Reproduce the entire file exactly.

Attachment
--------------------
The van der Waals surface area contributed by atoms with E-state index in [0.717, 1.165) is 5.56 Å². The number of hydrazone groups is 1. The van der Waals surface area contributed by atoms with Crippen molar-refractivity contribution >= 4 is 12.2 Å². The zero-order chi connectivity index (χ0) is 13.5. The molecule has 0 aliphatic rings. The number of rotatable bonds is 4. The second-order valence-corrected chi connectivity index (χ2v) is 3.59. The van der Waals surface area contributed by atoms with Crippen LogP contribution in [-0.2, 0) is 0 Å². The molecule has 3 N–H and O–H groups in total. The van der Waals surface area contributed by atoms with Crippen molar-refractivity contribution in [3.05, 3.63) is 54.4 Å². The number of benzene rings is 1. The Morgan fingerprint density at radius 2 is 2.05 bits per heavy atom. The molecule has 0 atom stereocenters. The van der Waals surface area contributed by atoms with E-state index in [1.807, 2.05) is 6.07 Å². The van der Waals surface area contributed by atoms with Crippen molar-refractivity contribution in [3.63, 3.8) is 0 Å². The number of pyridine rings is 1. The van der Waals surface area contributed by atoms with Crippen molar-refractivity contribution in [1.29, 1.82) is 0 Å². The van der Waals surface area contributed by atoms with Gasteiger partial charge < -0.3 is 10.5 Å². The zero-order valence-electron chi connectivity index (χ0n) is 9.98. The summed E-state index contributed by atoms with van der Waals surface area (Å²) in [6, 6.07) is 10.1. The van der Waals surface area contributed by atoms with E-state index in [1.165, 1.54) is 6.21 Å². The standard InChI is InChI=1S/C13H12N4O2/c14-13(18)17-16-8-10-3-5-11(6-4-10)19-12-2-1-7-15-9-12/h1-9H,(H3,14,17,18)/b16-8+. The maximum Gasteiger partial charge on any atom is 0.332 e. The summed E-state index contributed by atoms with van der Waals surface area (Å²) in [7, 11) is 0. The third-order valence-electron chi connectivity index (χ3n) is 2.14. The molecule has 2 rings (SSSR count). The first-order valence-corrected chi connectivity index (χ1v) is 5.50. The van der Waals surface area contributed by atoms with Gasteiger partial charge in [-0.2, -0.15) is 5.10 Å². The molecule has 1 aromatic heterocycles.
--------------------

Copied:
The van der Waals surface area contributed by atoms with E-state index in [0.717, 1.165) is 5.56 Å². The number of hydrazone groups is 1. The van der Waals surface area contributed by atoms with Crippen molar-refractivity contribution >= 4 is 12.2 Å². The zero-order chi connectivity index (χ0) is 13.5. The molecule has 0 aliphatic rings. The number of rotatable bonds is 4. The second-order valence-corrected chi connectivity index (χ2v) is 3.59. The van der Waals surface area contributed by atoms with Crippen LogP contribution in [-0.2, 0) is 0 Å². The molecule has 3 N–H and O–H groups in total. The van der Waals surface area contributed by atoms with Crippen molar-refractivity contribution in [3.05, 3.63) is 54.4 Å². The number of benzene rings is 1. The Morgan fingerprint density at radius 2 is 2.05 bits per heavy atom. The molecule has 0 atom stereocenters. The van der Waals surface area contributed by atoms with E-state index in [1.807, 2.05) is 6.07 Å². The van der Waals surface area contributed by atoms with Crippen molar-refractivity contribution in [3.63, 3.8) is 0 Å². The number of pyridine rings is 1. The van der Waals surface area contributed by atoms with Crippen molar-refractivity contribution in [1.29, 1.82) is 0 Å². The van der Waals surface area contributed by atoms with Gasteiger partial charge < -0.3 is 10.5 Å². The zero-order valence-electron chi connectivity index (χ0n) is 9.98. The summed E-state index contributed by atoms with van der Waals surface area (Å²) in [6, 6.07) is 10.1. The van der Waals surface area contributed by atoms with E-state index in [1.165, 1.54) is 6.21 Å². The standard InChI is InChI=1S/C13H12N4O2/c14-13(18)17-16-8-10-3-5-11(6-4-10)19-12-2-1-7-15-9-12/h1-9H,(H3,14,17,18)/b16-8+. The maximum Gasteiger partial charge on any atom is 0.332 e. The summed E-state index contributed by atoms with van der Waals surface area (Å²) in [7, 11) is 0. The third-order valence-electron chi connectivity index (χ3n) is 2.14. The molecule has 2 rings (SSSR count). The first-order valence-corrected chi connectivity index (χ1v) is 5.50. The van der Waals surface area contributed by atoms with Gasteiger partial charge in [-0.2, -0.15) is 5.10 Å². The molecule has 1 aromatic heterocycles.